My visual vocabulary is derived from exploring the aesthetic philosophies in the African writing system nsibidi
, where forms are reduced to their linear essence. This abstraction of both form and meaning has led me to the invention of my own glyphs that playfully references both art and writing.
In recent years, I have devoted much of my work to exploring drawing as an independent genre that is not a support for painting. My work explores abstraction in a way that speaks a global hybrid language. My work frequently investigates the human condition of identity, politics, social, cultural and psychological.
My series of ephemeral drawings “Meditation on Memory Series,” where I or other person later erase my finished drawings, explores the notion of memory, from which one derives a sense of self/identity as an ephemeral condition that is constantly in flux and could be affected by life circumstances.
While he was growing up in Nigeria, Victor Ekpuk would see nsibidi
symbols inscribed on things and places. He didn’t know the specific meanings of each mark – only that he must avoid what was marked in this way. These were the signs of an adult male secret society of which the boy was not a member. Therefore, these marks were part of his life, and yet were “other” to him. It was only when he began to study art at Obafemi Awolowo University in Nigeria that he investigated the more particular meanings and history of the strange linear characters. He discovered that nsibidi
symbols have a long history of being painted, inscribed, engraved, sculpted and performed in southeastern Nigeria. Ekpuk has founded his personal artistic vocabulary in his own versions of nsibidi
, adapting the meanings and forms to his own expression.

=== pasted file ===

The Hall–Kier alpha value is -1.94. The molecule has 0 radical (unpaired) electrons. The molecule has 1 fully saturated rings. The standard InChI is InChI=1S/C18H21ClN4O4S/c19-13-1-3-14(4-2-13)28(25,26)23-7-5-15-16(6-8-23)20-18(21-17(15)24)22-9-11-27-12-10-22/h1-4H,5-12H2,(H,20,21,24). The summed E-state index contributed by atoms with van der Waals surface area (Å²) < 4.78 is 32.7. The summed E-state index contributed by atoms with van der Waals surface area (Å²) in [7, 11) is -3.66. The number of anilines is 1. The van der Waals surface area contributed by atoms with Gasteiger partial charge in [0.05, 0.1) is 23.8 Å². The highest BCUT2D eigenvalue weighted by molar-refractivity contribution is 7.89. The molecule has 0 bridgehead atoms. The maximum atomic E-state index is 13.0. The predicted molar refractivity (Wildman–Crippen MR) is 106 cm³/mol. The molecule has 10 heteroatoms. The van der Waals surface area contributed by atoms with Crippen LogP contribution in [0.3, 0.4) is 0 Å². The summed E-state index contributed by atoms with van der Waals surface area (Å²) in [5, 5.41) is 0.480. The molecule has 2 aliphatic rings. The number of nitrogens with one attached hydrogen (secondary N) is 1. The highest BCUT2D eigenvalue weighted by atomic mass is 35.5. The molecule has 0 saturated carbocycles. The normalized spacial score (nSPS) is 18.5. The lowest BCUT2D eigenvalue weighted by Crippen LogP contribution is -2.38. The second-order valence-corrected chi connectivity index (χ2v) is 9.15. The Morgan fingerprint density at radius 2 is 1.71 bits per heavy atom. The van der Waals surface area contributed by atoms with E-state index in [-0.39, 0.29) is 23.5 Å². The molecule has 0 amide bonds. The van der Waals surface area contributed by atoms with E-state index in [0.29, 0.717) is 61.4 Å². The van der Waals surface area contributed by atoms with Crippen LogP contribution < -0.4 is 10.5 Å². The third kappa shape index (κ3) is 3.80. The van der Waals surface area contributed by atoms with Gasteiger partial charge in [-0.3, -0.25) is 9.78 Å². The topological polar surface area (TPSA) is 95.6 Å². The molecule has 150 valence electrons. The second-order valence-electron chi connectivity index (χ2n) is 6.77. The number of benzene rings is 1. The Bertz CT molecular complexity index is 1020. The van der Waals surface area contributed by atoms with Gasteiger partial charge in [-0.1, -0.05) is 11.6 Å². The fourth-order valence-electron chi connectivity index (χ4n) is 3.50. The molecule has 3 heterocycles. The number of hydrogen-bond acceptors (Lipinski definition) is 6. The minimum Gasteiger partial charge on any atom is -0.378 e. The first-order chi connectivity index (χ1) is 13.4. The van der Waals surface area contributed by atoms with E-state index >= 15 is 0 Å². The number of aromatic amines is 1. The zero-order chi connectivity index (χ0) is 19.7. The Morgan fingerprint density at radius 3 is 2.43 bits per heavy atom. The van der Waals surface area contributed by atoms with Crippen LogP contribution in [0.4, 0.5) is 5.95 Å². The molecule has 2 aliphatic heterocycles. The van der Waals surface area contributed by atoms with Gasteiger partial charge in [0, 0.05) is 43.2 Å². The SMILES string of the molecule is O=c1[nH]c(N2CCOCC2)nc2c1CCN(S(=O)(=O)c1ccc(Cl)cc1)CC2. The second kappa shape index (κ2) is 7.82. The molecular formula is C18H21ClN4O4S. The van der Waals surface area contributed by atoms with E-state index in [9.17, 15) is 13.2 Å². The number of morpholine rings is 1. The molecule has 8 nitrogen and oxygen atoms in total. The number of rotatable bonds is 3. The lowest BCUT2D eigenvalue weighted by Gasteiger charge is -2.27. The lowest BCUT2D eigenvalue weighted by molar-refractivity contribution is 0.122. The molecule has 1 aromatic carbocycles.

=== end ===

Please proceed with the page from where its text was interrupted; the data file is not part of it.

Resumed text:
Ekpuk’s linear writing-drawing is by no means an exact transcription of nsibidi, nor are all of the parts of this person visual language derived from the artist’s African background. He has travelled to many parts of the world and found symbols all around him. He does not assign a specific significance to every mark. The shapes that come together in the African-American artist’s drawings, paintings and sculpture function as abstractly as any patterning in western-based modern art. Yet, the roots of his work in writing and symbolism charge every mark, shape, and area of color with meaning.
Ekpuk’s work bridges divides between writing and drawing, painting and drawing, the modern and the ancient. He creates art in many media, including drawings on paper, paintings and painted ceramics. He also creates wall-sized temporary drawings in installations around the world. Ekpuk’s recent ephemeral installations include his chalk drawing for the exhibition Auto-Graphics: Recent Drawings by Victor Ekpuk at the Krannert Art Museum, University of Illinois at Urbana-Champaign and an installation for the 11th Biennale of African Contemporary art, Dak’Art, in Dakar, Senegal.
Ekpuk’s entries in the 12th NDI include two framed permanent drawings. The drawing Dis Amsterdam Life is a reflection upon his experiences in 2007 as an artist in residence at the Thami Mnyele Foundation in Amsterdam, in the Netherlands. Composition #2 combines the bold light and dark pattern symbolic of a leopard’s spots with the intricate figures of Ekpuk’s own abstract drawing vocabulary.
Ekpuk will also make a wall-sized ephemeral drawing which will appear between August 20th and 22nd. This drawing in paint markers on the wall will be inspired by Ludwig van Beethoven’s “Ode to Joy” from his Ninth Symphony. This is the first time that Ekpuk will draw from music. Like most wall drawings in museums, Ekpuk’s Ode to Joy will be destroyed at the end of the exhibition. The ephemeral nature of the work adds to the intensity of experience while it is on the wall. The artist’s process of drawing and the resulting work will be filmed and thus images of it will be preserved when the music has faded and the drawing is gone.
Surely, most of the marks that humans have made on walls since before recorded history have been expunged as Ekpuk’s drawing on the wall of the Arkansas Arts Center will be. Others have stood through the millennia on the walls of caves and rock shelters around the world. Ekpuk’s drawings, whether on paper or on walls, make their way around the world through photography and the internet. In this way, they are shared with audiences scattered in both space and time.
Ann Prentice Wagner
Curator of Drawings